At Home: The Rough Patches
Howard Thurman

A couple of philosophical responses

Finally had some time this morning to catch up on philosophical reading.  Among the philosophers responding to COVID-19, I thought these two article were interesting..

This one is somewhat predictable--Peter Singer encouraging ending forever "wet markets" like the one that passed this disease (and others to humans). Read his arguments here.

And this article by Alex Broadbent lays out the various principles and ideas involved in a rational, cost-benefit analysis of the virus and responses to it.  Most interesting are these two considerations (two of a handful he includes):

Identification of losers and winners, and weighing of their rights. Older people and those with pulmonary conditions are at greater risk of developing serious illness from COVID-19 infection. The protection of these groups must be weighed against the good of the whole. Closing schools, for example, will surely reduce rates of infection; but it may harm the children’s education, to which they arguably have an important right, for the probable benefit of their grandparents. Such trade-offs are generally considered permissible, as in taxation to pay for a public service, but not unrestrictedly so. I am not commenting on any particular measure here; school closure is merely an example and may in fact benefit children significantly. I am merely trying to structure the cost-benefit analysis by pointing out that those who suffer most from the measures may not always be those who benefit the most, and their respective rights and interests must be weighed.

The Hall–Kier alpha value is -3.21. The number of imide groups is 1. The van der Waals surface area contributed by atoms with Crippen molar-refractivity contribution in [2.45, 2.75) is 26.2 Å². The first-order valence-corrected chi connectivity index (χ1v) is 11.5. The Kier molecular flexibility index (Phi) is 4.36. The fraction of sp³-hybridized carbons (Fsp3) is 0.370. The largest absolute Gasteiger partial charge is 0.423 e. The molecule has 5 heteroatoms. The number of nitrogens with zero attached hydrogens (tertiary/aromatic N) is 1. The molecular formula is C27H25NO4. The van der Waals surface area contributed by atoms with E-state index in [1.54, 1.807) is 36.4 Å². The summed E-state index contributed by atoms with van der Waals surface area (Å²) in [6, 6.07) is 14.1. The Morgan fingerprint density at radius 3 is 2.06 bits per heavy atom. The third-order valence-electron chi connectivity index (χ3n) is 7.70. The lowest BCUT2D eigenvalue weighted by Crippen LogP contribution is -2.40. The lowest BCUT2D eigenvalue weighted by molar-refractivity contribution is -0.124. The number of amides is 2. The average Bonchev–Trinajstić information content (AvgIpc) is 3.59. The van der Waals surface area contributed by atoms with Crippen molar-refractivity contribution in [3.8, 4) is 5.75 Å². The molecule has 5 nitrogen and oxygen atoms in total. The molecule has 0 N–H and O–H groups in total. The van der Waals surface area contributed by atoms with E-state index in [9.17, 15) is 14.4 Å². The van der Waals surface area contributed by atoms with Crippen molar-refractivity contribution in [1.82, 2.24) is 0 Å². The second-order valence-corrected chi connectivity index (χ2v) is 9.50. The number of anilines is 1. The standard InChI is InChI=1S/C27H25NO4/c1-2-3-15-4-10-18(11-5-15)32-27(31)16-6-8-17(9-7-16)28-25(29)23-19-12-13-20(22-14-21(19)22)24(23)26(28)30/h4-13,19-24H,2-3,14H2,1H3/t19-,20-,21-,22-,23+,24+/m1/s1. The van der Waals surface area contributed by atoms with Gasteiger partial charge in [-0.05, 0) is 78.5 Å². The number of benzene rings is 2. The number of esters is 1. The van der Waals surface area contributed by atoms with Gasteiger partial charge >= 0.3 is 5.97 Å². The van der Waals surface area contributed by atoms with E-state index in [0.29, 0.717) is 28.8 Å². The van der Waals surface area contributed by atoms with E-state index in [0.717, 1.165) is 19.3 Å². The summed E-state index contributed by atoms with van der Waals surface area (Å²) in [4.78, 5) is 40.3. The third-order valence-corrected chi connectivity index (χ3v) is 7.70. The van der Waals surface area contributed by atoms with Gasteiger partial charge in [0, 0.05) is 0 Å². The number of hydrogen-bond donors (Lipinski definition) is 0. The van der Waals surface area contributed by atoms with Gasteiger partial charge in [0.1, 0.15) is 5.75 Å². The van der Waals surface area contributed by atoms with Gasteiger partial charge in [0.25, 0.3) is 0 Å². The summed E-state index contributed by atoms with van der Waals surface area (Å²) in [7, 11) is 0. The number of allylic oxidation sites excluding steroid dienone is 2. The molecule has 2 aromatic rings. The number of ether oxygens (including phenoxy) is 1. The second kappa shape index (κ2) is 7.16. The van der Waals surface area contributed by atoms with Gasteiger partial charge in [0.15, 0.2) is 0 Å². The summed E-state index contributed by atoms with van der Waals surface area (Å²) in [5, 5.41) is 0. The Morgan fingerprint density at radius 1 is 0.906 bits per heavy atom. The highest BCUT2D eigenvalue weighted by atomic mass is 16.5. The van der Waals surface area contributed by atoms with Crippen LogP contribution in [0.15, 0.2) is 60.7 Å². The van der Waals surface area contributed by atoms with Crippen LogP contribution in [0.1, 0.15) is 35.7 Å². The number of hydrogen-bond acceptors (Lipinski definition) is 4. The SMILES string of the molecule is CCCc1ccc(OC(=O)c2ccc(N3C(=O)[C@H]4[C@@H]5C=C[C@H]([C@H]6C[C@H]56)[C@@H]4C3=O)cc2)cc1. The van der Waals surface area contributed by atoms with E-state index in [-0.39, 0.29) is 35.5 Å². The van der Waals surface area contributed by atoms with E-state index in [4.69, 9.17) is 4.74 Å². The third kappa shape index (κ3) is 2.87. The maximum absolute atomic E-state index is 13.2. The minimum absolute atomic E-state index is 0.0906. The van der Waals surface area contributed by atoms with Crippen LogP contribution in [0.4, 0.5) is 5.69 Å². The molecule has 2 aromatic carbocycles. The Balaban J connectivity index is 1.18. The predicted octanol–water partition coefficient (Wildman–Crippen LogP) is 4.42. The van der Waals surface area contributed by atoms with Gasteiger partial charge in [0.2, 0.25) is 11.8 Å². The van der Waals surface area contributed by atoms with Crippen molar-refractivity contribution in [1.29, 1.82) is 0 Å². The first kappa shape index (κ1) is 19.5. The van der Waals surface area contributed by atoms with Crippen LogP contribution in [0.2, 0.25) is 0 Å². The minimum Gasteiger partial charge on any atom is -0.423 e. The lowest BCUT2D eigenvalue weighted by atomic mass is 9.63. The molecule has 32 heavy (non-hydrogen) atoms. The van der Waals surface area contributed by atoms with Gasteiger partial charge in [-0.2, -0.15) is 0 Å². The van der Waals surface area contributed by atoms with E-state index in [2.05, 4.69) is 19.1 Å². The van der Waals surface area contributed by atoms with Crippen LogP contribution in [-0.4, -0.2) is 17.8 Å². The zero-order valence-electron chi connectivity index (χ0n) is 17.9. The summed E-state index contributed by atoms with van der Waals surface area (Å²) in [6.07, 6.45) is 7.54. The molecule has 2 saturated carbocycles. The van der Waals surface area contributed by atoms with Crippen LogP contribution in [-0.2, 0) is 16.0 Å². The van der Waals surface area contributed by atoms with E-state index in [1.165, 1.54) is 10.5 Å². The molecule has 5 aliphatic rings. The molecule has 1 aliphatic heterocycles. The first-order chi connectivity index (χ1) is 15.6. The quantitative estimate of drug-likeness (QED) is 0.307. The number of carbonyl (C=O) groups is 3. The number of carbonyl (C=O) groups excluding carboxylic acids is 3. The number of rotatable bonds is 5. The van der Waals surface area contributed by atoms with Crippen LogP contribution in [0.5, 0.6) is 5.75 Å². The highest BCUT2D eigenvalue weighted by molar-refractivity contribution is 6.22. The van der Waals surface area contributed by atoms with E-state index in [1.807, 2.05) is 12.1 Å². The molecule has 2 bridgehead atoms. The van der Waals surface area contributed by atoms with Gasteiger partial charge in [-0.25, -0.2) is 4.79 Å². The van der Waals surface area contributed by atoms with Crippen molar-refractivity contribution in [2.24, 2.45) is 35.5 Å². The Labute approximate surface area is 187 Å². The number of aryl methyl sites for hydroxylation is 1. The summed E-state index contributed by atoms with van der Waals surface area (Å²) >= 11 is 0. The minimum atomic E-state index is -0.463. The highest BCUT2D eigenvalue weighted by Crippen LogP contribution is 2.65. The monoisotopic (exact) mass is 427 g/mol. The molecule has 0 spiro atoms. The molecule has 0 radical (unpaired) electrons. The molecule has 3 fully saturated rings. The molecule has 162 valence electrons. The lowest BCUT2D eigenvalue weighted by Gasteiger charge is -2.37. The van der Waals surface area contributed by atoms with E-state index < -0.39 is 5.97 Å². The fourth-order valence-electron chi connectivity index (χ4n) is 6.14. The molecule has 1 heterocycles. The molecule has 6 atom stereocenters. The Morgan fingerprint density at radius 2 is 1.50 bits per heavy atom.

Assessment of quantity of life. Delicate though it may be, the public health response needs to take seriously the extent to which those who die are sick and elderly. This is not because their lives matter less, intrinsically. It is because they have less life left. We may imagine that if COVID-19 had not killed someone this week, they would have died of some other ailment next week, or even on the same day. Such imaginary cases are the subject of study by philosophers who think about causation, but in this case they have an evaluative import. Life is a quantity rather than a binary variable, and disease reduces its quantity, both for individuals and populations. The quantity of this reduction is less for people who are going to die sooner: the sick and elderly, in other words. If the cost of a disease to a population is the quantity of life that it takes, then this can only be measured in time, because all life is a quantity of time.

Some of us have more life left than others. Thus the cost of COVID-19 to population health is not simply a function of how many it kills, but whom. This is surely not the only factor in assessing the cost of a disease or benefit of a public health measure, but, given that life comes in a finite quantity, the quantitative effect must be taken into account in assessing the benefit offered by a public health measure against the cost of the disease.

 

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